‘The Jal Ma­hal in the mid­dle of a lake was gen­uinely ethe­real’

‘Quite frankly, it makes Hay or Ed­in­burgh look like af­ter­noon tea with the vicar’

The Sunday Telegraph - Travel - - Front Page - AN­THONY HOROWITTZ

Jaipur Lit­er­a­ture Fes­ti­val has been de­scribed as “the great­est lit­er­ary show on Earth” and it’s cer­tainly the one ev­ery writer hopes to be in­vited to. It’s larger, louder, brighter and more bom­bas­tic than any fes­ti­val I’ve ever at­tended, with drums, danc­ing, non-stop food and drink and un­be­liev­ably ex­otic par­ties thrown in forts and palaces. The flow of al­co­hol reaches Hem­ing­way pro­por­tions. Quite frankly, it makes Hay or Ed­in­burgh look like af­ter­noon tea with the vicar.

It’s free, and draws crowds from all over In­dia. And by crowds, I mean as many as 30,000 peo­ple in one day, many of them sleep­ing in the street or on the plat­forms of Jaipur rail­way sta­tion to at­tend. Stars this year in­cluded Tom Stop­pard, the ir­rev­er­ent Bri­ton-basher Shashi Tha­roor, Bol­ly­wood su­per­star Nawazuddin Sid­diqui and for­mer Afghanistan pres­i­dent Hamid Karzai. I got a 45-minute slot, too, as well as vis­it­ing a cou­ple of lo­cal schools; the chil­dren I met for­mi­da­bly in­tel­li­gent and in­formed.

My first im­pres­sions were trou­bling. I’d been put up in the Marriott Ho­tel near the air­port and, while I’m not com­plain­ing, it was rather too busi­nesslike. If you’re go­ing to get a feel for Jaipur, you should re­ally stay in the lux­u­ri­ous Ram­bagh Palace or one of the many his­toric town houses known as

havelis. The Marriott was also a 40-minute drive into town, through some of the loud­est, most hec­tic traf­fic I’ve ever ex­pe­ri­enced.

As dusk fell on my first day, I found my­self in the back of a three-wheeled tuk-tuk, swal­lowed up by a world that I found in­com­pre­hen­si­ble, al­most night­mar­ish. It wasn’t just the packed streets, the end­lessly blar­ing cars and mo­tor­bikes, the crum­bling build­ings, the sense of chaos, dozens of tiny shops all sell­ing the same things. Mixed up in all this was an in­sane menagerie that in­cluded horses, camels, a cow, goats, dogs, mon­keys and some quite enor­mous rats.

It was only the next day that Jaipur be­gan to re­veal its as­ton­ish­ing beauty to me. I went on a walk­ing tour or­gan­ised by Vi­rasat Ex­pe­ri­ences and dis­cov­ered that the city was ac­tu­ally laid out in 1727 along strict as­tro­log­i­cal guide­lines based on the lucky num­ber nine. So, nine blocks, nine gates, etc.

Take one step away from the crazy thor­ough­fares and you find your­self in sur­pris­ingly peace­ful court­yards. There are streets where the same tra­di­tional crafts – weav­ing, pa­per man­u­fac­ture, jew­ellery – have con­tin­ued for hun­dreds of years.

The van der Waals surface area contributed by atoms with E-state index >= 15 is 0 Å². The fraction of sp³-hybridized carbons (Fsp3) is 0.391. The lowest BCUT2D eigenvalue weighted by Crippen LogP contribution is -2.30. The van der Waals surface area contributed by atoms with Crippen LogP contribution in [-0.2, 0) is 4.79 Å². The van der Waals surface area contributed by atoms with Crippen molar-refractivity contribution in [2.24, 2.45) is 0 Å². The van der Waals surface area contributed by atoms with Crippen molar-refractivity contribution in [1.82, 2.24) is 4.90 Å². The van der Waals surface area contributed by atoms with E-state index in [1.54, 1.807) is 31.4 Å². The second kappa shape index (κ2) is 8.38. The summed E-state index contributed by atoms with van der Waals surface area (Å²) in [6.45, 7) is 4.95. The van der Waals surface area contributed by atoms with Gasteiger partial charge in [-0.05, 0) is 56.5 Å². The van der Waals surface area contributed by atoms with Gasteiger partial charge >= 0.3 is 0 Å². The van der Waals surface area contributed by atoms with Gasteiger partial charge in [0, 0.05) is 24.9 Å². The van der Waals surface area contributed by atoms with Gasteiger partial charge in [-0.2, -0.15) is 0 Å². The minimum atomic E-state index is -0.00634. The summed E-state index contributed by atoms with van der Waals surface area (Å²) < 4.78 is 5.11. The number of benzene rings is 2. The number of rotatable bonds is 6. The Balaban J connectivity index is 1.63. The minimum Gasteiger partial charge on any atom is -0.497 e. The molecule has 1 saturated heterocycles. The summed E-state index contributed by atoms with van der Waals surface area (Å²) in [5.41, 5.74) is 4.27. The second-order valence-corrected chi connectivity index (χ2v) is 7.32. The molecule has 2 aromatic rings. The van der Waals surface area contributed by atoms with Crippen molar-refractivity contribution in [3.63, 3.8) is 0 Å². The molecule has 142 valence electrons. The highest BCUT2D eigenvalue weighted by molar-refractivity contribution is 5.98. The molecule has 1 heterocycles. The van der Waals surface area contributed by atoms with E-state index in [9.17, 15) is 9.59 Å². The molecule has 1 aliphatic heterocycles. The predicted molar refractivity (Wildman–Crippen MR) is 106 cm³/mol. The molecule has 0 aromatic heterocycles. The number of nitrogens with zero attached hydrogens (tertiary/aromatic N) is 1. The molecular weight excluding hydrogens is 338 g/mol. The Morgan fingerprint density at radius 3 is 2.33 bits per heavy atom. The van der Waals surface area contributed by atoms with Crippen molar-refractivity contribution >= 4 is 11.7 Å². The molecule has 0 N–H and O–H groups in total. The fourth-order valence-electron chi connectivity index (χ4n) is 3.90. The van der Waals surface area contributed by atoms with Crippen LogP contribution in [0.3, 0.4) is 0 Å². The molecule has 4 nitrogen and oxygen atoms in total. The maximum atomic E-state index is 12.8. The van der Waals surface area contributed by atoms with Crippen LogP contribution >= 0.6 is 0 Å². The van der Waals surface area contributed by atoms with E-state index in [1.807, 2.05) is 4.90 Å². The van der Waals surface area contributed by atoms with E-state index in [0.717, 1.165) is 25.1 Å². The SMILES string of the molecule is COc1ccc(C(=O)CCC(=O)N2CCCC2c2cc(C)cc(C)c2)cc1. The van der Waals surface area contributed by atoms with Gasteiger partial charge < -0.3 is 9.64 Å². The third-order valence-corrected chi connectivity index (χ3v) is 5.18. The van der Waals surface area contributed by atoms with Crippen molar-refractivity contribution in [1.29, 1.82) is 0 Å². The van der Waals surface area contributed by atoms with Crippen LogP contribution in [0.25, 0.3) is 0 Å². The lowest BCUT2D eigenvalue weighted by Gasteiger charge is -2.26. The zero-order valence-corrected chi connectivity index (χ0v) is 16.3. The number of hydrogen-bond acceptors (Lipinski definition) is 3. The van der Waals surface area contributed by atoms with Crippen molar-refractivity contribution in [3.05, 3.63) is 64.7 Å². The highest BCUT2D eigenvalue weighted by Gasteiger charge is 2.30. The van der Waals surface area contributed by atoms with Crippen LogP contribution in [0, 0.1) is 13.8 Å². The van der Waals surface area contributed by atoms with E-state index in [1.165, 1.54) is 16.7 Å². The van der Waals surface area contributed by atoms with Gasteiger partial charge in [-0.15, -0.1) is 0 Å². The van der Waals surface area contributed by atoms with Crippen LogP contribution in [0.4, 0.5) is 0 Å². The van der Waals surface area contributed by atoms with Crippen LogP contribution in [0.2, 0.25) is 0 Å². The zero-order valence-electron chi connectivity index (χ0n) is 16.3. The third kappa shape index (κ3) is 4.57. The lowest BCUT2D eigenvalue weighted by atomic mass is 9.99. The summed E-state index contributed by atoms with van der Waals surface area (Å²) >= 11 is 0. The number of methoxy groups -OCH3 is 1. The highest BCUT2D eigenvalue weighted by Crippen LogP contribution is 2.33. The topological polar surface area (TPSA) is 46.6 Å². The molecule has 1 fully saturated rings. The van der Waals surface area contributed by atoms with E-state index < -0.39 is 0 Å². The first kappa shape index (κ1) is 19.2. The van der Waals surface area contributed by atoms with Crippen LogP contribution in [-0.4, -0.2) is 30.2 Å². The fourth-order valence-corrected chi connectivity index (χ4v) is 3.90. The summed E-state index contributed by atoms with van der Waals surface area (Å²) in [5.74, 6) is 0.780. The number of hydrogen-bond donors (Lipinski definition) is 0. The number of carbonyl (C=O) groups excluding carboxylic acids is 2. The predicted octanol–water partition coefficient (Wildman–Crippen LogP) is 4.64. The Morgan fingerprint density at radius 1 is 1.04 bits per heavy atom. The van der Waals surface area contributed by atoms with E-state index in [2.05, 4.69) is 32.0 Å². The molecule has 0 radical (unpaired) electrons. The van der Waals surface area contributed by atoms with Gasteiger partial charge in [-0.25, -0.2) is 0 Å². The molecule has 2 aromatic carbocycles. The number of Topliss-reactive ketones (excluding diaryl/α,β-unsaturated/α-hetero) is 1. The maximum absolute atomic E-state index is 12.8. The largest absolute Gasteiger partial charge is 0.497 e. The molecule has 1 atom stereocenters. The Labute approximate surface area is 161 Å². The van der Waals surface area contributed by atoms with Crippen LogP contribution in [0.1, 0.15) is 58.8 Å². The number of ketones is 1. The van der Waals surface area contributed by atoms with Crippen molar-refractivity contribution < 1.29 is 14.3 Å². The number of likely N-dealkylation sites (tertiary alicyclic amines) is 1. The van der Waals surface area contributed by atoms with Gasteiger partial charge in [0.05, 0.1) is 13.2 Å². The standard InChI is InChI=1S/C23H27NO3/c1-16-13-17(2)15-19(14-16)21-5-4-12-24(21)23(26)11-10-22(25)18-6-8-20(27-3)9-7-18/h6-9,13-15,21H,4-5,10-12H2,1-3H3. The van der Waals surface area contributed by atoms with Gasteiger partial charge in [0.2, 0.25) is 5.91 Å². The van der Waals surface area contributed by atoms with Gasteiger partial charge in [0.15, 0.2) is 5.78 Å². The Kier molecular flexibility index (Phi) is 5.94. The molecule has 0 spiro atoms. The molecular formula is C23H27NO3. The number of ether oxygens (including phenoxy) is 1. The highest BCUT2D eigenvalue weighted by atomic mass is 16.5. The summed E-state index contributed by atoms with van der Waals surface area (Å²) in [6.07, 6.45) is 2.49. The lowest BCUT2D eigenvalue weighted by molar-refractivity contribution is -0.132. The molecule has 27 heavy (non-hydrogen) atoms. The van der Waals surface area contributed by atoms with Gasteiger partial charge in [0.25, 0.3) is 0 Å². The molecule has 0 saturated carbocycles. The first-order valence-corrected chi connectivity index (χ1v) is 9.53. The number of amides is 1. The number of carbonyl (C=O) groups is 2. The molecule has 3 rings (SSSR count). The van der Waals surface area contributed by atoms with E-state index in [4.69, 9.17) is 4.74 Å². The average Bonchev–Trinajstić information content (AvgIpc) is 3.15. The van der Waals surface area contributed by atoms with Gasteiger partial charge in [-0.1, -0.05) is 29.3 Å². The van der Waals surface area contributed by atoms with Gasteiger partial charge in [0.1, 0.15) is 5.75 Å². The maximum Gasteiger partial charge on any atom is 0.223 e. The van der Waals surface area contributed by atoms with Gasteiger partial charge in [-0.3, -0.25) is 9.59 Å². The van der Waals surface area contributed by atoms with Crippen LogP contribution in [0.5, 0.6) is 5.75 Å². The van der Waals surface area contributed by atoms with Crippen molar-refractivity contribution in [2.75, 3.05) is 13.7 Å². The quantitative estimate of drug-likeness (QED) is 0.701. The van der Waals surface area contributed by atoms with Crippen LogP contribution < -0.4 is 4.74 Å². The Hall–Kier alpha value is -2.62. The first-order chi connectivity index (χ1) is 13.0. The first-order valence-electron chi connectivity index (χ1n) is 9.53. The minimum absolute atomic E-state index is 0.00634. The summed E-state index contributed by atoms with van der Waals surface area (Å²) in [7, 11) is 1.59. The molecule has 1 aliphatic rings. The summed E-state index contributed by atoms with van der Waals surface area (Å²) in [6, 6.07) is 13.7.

And then there are the main tourist at­trac­tions. There’s the City Palace with its ex­tra­or­di­nary beauty and at­ten­tion to de­tail. Stand in front of one of the in­tri­cately dec­o­rated gates rep­re­sent­ing the four seasons, or gaze up at the soar­ing Moon Palace (still used by the royal fam­ily) and you see that the Ma­hara­jas of Jaipur had the wealth and leisure to reach al­most un­dreamed heights of artistry.

Just across the road is the Jan­tar Man­tar, an as­tro­nom­i­cal gar­den full of some of the most bizarre struc­tures I’ve ever seen, all of them some­how aligned to the stars and the plan­ets. I wasn’t sure if I was on the set of Star

Wars or had stum­bled into a paint­ing by de Chirico. Around the corner is the Hawa Ma­hal, or “Palace of the Winds”, prob­a­bly the most fa­mous build­ing in Jaipur with its fa­cade of pink sand­stone and hun­dreds of tiny win­dows.

Fur­ther afield, about half an hour from the city, is the Am­ber Fort. Its huge pres­ence, its po­si­tion in the Aravalli Moun­tains with for­ti­fied walls snaking for miles over the crests, and, again, the sheer beauty of its dec­o­ra­tion, make it un­miss­able. Driv­ing to the fort, you pass the Jal Ma­hal, an­other jaw­drop­ping palace that floats in the mid­dle of a lake. I saw it first thing in the morn­ing, sur­rounded by mist. With­out any tourists or hawk­ers, it was gen­uinely ethe­real. The JLF takes place at the end of

Jan­uary early in the year and that’s the per­fect time to visit Jaipur, af­ter the Christ­mas crowds have gone and be­fore the im­pos­si­ble heat of the spring and sum­mer months.

Cer­tainly, I plan to go back. I know so lit­tle about In­dia be­yond school lessons and the Flash­man nov­els. I want to know more.

Crowd-pleaser: Jaipur’s fes­ti­val

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